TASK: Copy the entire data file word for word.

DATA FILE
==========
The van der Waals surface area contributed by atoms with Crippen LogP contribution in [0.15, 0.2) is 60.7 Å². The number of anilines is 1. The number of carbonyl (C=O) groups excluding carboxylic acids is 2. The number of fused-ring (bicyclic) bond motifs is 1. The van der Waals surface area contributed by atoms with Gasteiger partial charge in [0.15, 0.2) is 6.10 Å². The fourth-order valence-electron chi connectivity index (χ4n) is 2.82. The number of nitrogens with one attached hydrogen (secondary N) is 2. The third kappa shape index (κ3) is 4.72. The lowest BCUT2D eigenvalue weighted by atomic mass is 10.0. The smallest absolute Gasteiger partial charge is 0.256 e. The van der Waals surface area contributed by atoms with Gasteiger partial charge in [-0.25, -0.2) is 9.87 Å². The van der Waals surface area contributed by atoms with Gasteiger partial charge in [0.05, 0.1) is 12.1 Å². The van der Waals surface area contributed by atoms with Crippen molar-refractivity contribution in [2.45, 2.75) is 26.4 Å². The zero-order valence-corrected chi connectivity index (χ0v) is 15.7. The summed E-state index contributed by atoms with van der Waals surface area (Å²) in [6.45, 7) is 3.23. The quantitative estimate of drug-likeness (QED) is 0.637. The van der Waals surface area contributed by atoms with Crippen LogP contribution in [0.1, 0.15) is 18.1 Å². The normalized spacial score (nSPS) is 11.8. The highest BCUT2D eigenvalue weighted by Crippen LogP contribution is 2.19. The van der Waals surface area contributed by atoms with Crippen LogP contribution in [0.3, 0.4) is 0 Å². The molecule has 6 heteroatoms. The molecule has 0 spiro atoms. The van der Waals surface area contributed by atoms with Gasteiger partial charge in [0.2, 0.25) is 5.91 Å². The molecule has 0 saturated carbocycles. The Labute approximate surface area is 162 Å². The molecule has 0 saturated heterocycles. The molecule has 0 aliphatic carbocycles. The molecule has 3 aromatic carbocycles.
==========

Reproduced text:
The van der Waals surface area contributed by atoms with Crippen LogP contribution in [0.15, 0.2) is 60.7 Å². The number of anilines is 1. The number of carbonyl (C=O) groups excluding carboxylic acids is 2. The number of fused-ring (bicyclic) bond motifs is 1. The van der Waals surface area contributed by atoms with Gasteiger partial charge in [0.15, 0.2) is 6.10 Å². The fourth-order valence-electron chi connectivity index (χ4n) is 2.82. The number of nitrogens with one attached hydrogen (secondary N) is 2. The third kappa shape index (κ3) is 4.72. The lowest BCUT2D eigenvalue weighted by atomic mass is 10.0. The smallest absolute Gasteiger partial charge is 0.256 e. The van der Waals surface area contributed by atoms with Gasteiger partial charge in [-0.25, -0.2) is 9.87 Å². The van der Waals surface area contributed by atoms with Gasteiger partial charge in [0.05, 0.1) is 12.1 Å². The van der Waals surface area contributed by atoms with Crippen molar-refractivity contribution in [2.45, 2.75) is 26.4 Å². The zero-order valence-corrected chi connectivity index (χ0v) is 15.7. The summed E-state index contributed by atoms with van der Waals surface area (Å²) in [6.45, 7) is 3.23. The quantitative estimate of drug-likeness (QED) is 0.637. The van der Waals surface area contributed by atoms with Crippen LogP contribution in [0.1, 0.15) is 18.1 Å². The normalized spacial score (nSPS) is 11.8. The highest BCUT2D eigenvalue weighted by Crippen LogP contribution is 2.19. The van der Waals surface area contributed by atoms with Crippen LogP contribution in [0.3, 0.4) is 0 Å². The molecule has 6 heteroatoms. The molecule has 0 spiro atoms. The van der Waals surface area contributed by atoms with Gasteiger partial charge in [0.2, 0.25) is 5.91 Å². The molecule has 0 saturated carbocycles. The Labute approximate surface area is 162 Å². The molecule has 0 saturated heterocycles. The molecule has 0 aliphatic carbocycles. The molecule has 3 aromatic carbocycles.